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Author ORCID Identifier


Campus-Only Access for One (1) Year

Document Type


Degree Name

Doctor of Philosophy (PhD)

Degree Program

Public Health

Year Degree Awarded


Month Degree Awarded


First Advisor

Nicholas G. Reich

Second Advisor

Evan L. Ray

Subject Categories

Disease Modeling | Public Health


Probabilistic forecasting and nowcasting of infectious disease targets have been an important tool used by public health officials, researchers, and stakeholders, for studying disease dynamics, monitoring outbreaks, and informing public health response to epidemics. Improving the quality of infectious disease forecasts and our understanding of their behavior and accuracy is a challenging but crucial task. This dissertation contributes toward that objective by studying multiple facets of infectious disease forecasting and nowcasting, including methods for generating forecasts and nowcasts and how their outputs can be analyzed and evaluated.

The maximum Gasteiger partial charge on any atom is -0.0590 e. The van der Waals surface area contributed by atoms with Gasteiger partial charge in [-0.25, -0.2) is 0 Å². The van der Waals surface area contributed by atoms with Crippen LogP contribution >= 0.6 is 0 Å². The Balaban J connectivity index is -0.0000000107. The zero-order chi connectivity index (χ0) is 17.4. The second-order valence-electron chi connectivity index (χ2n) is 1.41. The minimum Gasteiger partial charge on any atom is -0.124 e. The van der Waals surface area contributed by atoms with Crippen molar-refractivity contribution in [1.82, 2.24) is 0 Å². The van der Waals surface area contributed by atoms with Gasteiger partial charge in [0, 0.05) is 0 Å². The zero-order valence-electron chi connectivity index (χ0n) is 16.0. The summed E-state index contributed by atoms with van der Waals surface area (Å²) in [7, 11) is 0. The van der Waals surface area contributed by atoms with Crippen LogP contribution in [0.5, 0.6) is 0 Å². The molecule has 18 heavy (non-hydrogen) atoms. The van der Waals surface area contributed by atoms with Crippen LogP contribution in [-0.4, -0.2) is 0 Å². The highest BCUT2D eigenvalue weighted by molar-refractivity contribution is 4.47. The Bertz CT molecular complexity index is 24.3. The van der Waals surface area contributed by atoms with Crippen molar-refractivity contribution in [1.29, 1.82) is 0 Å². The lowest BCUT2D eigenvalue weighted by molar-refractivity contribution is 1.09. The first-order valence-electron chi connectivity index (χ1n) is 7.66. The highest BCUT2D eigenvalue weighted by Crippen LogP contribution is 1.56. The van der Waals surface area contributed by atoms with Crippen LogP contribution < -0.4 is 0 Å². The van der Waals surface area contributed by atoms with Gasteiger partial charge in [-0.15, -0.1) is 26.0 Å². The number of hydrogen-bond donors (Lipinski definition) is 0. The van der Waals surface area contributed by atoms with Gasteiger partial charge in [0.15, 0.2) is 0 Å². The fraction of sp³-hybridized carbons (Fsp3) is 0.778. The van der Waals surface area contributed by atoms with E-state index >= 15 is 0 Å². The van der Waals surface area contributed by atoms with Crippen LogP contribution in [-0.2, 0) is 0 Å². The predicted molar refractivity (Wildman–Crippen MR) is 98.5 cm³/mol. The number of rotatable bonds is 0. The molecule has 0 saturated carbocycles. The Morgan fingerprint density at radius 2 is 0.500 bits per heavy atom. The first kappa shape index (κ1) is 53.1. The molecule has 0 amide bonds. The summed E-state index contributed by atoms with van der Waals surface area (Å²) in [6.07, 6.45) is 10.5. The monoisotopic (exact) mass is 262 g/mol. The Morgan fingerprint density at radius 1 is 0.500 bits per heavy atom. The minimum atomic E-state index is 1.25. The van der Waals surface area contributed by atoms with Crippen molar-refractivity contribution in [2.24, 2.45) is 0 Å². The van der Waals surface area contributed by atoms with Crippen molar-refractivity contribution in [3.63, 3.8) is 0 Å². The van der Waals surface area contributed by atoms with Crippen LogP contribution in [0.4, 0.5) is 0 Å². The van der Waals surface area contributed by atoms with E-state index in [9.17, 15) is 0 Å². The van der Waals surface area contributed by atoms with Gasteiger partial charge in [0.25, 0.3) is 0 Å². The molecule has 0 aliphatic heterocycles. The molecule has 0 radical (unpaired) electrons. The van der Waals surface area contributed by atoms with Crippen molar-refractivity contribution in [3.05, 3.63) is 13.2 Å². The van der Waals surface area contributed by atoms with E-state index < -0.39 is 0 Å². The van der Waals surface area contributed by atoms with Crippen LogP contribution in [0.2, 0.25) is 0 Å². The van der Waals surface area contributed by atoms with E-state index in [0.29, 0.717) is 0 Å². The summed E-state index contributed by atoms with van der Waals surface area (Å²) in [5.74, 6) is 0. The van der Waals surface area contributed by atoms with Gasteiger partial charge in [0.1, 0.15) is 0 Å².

Firstly, we present the adaptation and application of existing calibration methods for ensemble forecasts and the comparison of their performance in an application of seasonable influenza forecasting. Secondly, we propose an approximation of the Cramér distance as a method to quantify similarity of probabilistic forecasts and illustrate the utility of this method through analyses of the characteristics of forecasts of COVID-19 mortality. Lastly, we explore a machine learning approach and a relative growth advantage model to generate nowcasts of SARS-CoV-2 clade proportions in the U.S. and evaluate their performance.


Available for download on Sunday, September 01, 2024